The assist increase almost directly coincides with the additions of veteran shooters Marco Belinelli and Ersan Ilyasova, signings encouraged by Brown, who then masterfully integrated them.
Lately, watching Brown manage nine- and 10-man rotations based on analytic modeling is like watching a fire dancer juggle cats blindfolded. Nevertheless, the Sixers have won 14 consecutive games. In the past eight games, Brown extricated backup point guard T.J. McConnell, an integral part of the team the past two seasons, in favor of rookie Markelle Fultz, the No. 1 overall pick, who missed the previous 68 games with a shoulder injury.
Embiid has missed the last six games with a fractured orbital bone. The Sixers won them by an average of 12 points. That included taking, for the moment, the No. 3 seed from LeBron James and Cleveland on Friday night. That’s not the only reason Carlisle and other coaches consider Brown a legend.
The first picks in Brown’s five drafts have played 64 of 410 possible games of the season in which they were drafted. That’s a little less than 16 percent. Not all have turned out to be productive picks — Nerlens Noel and Jahlil Okafor didn’t pan out, but the development of those two was impeded by supporting casts built to lose. Now that he has the horses, Brown has raced to the front of the pack. Embiid’s growth is staggering. Saric has become a core player. McConnell and forward Robert Covington were part of a wave of what essentially was tryout talent. Brown created them from whole cloth.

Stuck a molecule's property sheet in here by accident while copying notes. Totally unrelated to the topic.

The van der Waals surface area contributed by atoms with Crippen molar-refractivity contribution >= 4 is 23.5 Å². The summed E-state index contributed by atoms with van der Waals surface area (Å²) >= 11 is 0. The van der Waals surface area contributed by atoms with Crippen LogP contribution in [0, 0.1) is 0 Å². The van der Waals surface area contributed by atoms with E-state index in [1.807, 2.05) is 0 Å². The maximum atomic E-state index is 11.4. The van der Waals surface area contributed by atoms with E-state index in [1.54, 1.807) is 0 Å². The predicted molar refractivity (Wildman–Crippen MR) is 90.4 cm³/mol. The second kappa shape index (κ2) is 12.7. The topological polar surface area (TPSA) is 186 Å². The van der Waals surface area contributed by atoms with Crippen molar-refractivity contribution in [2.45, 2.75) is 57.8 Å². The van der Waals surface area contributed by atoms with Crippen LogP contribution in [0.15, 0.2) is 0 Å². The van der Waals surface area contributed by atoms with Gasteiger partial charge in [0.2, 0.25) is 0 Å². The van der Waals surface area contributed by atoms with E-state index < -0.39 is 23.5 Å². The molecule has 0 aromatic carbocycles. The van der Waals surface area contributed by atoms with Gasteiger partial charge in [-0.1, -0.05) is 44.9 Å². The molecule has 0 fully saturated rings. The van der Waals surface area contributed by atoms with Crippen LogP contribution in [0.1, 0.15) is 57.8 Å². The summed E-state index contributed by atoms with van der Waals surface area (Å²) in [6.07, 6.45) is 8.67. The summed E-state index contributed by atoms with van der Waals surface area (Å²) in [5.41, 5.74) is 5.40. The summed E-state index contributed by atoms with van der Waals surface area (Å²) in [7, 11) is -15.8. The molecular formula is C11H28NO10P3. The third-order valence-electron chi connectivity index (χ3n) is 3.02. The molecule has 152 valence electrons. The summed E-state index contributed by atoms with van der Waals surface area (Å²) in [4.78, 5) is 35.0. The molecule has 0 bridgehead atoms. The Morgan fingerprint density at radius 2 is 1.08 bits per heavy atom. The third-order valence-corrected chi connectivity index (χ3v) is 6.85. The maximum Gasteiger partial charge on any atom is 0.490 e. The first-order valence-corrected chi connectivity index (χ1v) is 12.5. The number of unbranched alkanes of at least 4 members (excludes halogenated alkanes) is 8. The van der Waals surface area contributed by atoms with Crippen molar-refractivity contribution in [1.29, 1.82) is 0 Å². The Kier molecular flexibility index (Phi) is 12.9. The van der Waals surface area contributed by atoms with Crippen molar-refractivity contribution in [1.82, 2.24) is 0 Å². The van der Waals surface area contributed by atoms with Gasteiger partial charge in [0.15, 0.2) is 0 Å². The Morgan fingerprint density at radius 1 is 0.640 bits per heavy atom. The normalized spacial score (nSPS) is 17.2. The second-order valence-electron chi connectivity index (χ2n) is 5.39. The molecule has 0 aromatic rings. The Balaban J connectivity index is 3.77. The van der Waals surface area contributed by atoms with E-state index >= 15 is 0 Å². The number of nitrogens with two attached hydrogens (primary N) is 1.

But Simmons is his lead dog.
“Brett Brown has done an amazing job to put him in a position to really take advantage of his strengths,” Carlisle said. “I don’t know how you’re going to play him.”
There are, of course, other fine candidates for the award. Mike D’Antoni, last year’s winner, got even better in Houston, but did so by adding a Hall of Fame point guard, Chris Paul. Quin Snyder’s Jazz made the playoffs again despite losing Gordon Hayward to free agency, and the Celtics’ Brad Stevens had the best team in the East for much of the season despite losing Hayward to injury in the first game. Nate McMillan’s Pacers made the playoffs despite trading Paul George, and Dwane Casey’s Raptors are on top of the Eastern Conference because they’re 24-6 since Feb. 2.
Yet there are no criteria for coach of the year that Brown does not meet. He took a remade roster that was altered in February and increased his win total by 22 games with two to play. He made the playoffs for the first time in six seasons and secured at least a top-four seed. He has coached four of the five starters from their NBA births. His best player, Embiid, was restricted early in the season and has been absent lately.
And he turned Ben Simmons into a hybrid of Magic Johnson and LeBron James. The 57-year-old Brown is the finest type of coach: He’s a teacher. Simmons’ development is his proudest accomplishment.
“I hope he looks back and he’s proud we gave him the ball,” Brown said. “He had a coach that believed he could do it. The organization as a whole had the guts to try it. And, I think, to date, it’s the greatest gift you could ever give somebody.”